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Portal:Human sexuality Source: en.wikipedia.org/wiki/Portal:Human_sexuality

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Welcome to the human sexuality portal

Human sexuality is the way people experience and express themselves sexually. This involves biological, psychological, physical, erotic, emotional, social, or spiritual feelings and behaviors. Because it is a broad term, which has varied with historical contexts over time, it lacks a precise definition. The biological and physical aspects of sexuality largely concern the human reproductive functions, including the human sexual response cycle.

Someone's sexual orientation is their pattern of sexual interest in the opposite or same sex. Physical and emotional aspects of sexuality include bonds between individuals that are expressed through profound feelings or physical manifestations of love, trust, and care. Social aspects deal with the effects of human society on one's sexuality, while spirituality concerns an individual's spiritual connection with others. Sexuality also affects and is affected by cultural, political, legal, philosophical, moral, ethical, and religious aspects of life.

Interest in sexual activity typically increases when an individual reaches puberty. Although no single theory on the cause of sexual orientation has yet gained widespread support, there is considerably more evidence supporting nonsocial causes of sexual orientation than social ones, especially for males. Hypothesized social causes are supported by only weak evidence, distorted by numerous confounding factors. This is further supported by cross-cultural evidence, because cultures that are tolerant of homosexuality do not have significantly higher rates of it.

Evolutionary perspectives on human coupling, reproduction and reproduction strategies, and social learning theory provide further views of sexuality. Sociocultural aspects of sexuality include historical developments and religious beliefs. Some cultures have been described as sexually repressive. The study of sexuality also includes human identity within social groups, sexually transmitted infections (STIs/STDs), and birth control methods. (Full article...)

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A rolled-up condom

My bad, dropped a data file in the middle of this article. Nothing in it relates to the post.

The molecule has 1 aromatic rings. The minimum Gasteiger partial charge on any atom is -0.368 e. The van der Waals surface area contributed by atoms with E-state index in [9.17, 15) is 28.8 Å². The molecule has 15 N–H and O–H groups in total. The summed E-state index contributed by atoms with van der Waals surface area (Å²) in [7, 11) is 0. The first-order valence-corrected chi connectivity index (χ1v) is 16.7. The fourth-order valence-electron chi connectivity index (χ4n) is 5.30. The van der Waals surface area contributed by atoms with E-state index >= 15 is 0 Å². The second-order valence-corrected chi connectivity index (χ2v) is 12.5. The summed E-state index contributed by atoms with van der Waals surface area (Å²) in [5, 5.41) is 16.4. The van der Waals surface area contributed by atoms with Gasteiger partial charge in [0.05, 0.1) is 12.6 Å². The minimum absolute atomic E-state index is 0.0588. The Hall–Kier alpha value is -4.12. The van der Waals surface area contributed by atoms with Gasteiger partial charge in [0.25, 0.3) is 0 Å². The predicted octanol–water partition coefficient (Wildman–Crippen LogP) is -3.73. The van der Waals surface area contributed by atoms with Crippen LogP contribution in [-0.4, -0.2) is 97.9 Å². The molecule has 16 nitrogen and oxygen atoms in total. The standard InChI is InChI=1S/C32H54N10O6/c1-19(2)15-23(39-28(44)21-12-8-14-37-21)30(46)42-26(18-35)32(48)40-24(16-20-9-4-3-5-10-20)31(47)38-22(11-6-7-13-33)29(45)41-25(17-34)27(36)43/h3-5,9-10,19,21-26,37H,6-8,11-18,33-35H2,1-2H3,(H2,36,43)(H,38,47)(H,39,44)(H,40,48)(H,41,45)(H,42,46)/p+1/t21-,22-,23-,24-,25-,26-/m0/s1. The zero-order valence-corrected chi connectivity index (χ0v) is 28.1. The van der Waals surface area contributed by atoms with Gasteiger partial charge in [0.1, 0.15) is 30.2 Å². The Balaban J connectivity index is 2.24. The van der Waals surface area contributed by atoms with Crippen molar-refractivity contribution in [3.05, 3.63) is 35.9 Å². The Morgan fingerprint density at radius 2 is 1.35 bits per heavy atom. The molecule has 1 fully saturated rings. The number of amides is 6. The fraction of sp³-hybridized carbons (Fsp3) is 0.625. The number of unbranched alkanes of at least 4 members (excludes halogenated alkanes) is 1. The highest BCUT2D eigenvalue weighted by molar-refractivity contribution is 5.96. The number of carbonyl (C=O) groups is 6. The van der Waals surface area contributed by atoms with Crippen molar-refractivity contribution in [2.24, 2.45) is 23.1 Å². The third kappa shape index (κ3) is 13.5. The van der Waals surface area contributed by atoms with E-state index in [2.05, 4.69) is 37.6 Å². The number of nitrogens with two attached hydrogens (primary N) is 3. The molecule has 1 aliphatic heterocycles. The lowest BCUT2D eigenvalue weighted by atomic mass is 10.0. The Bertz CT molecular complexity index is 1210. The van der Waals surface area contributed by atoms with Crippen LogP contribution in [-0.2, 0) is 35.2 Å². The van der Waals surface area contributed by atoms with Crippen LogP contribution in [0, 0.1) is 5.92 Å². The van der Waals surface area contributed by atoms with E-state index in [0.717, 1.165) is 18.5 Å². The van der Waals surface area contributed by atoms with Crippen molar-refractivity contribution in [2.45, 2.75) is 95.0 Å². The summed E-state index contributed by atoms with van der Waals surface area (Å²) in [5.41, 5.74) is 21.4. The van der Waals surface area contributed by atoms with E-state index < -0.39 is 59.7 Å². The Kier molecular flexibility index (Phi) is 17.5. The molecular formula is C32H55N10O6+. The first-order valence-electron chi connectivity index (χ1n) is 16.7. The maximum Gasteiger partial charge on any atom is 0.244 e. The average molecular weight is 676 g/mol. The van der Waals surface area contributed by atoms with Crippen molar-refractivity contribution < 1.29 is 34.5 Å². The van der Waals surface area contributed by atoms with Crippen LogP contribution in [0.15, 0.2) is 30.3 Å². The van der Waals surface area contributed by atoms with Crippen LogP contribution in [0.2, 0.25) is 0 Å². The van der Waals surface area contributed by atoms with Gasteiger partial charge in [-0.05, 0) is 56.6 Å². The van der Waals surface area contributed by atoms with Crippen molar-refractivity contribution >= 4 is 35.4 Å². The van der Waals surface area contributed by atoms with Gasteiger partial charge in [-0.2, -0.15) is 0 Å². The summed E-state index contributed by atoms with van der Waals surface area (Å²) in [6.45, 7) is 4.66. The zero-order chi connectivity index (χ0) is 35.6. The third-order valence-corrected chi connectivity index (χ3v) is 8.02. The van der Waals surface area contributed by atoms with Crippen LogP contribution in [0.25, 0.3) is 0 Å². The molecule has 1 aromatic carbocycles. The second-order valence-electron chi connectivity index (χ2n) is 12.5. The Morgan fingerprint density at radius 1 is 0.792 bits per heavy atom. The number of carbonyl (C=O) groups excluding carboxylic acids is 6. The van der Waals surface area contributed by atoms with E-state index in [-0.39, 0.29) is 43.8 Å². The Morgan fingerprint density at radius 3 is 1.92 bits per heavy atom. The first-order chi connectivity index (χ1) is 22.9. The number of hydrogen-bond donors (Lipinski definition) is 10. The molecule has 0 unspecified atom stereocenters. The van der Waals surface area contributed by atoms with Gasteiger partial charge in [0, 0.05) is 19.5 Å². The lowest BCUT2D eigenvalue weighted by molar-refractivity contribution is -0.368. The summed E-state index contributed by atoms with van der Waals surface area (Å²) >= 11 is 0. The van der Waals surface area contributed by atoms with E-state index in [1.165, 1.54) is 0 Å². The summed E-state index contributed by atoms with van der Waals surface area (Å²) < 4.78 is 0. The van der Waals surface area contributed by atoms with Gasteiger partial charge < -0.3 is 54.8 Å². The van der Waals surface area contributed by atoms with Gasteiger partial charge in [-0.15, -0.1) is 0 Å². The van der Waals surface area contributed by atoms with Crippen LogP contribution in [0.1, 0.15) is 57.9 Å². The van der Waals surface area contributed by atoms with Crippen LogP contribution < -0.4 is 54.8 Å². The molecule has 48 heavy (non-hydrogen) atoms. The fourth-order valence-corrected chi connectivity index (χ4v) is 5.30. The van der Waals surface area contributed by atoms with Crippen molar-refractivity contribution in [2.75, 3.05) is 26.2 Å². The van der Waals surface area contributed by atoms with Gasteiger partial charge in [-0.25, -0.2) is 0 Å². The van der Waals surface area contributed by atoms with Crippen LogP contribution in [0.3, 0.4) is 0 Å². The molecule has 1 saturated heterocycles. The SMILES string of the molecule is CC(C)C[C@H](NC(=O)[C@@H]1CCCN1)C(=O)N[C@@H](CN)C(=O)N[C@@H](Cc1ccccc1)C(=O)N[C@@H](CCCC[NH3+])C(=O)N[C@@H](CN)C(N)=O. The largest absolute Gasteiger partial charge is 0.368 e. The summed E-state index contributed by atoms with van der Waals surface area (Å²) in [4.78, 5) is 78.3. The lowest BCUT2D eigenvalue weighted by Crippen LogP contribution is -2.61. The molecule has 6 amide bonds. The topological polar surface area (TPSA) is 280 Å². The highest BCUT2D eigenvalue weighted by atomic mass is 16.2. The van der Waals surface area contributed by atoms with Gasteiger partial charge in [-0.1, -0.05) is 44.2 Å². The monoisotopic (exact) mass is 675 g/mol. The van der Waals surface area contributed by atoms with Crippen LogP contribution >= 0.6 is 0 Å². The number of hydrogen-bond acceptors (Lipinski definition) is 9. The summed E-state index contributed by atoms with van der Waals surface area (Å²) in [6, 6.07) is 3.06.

A rolled-up condom
A condom (/ˈkɒndəm/ or UK: /ˈkɒndɒm/) is a barrier device commonly used during sexual intercourse to reduce the probability of pregnancy and spreading sexually transmitted infections (STIs/STDs) such as HIV/AIDS. It is put on an erect penis and physically blocks ejaculated semen from entering the body of a sexual partner. Condoms are also used for collection of semen for use in infertility treatment. In the modern age, condoms are most often made from latex, but some are made from other materials such as polyurethane, polyisoprene, or lamb intestine. A female condom is also available, often made of nitrile.

As a method of birth control, male condoms have the advantages of being inexpensive, easy to use, having few side effects, and offering protection against sexually transmitted diseases. With proper knowledge and application technique—and use at every act of intercourse—women whose partners use male condoms experience a 2% per-year pregnancy rate with perfect use and an 18% per-year pregnancy rate with typical use. Condoms have been used for at least 400 years. Since the 19th century, they have been one of the most popular methods of contraception in the world. While widely accepted in modern times, condoms have generated some controversy, primarily over what role they should play in sex education classes. (Full article...)

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My Love Life 12.jpg
Magazine cover. example of flirting

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The Washington Court Building in Seattle, former site of Lou Graham's brothel.
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Monument to Mother Featherlegs near Lusk, Wyoming

July-December 2006

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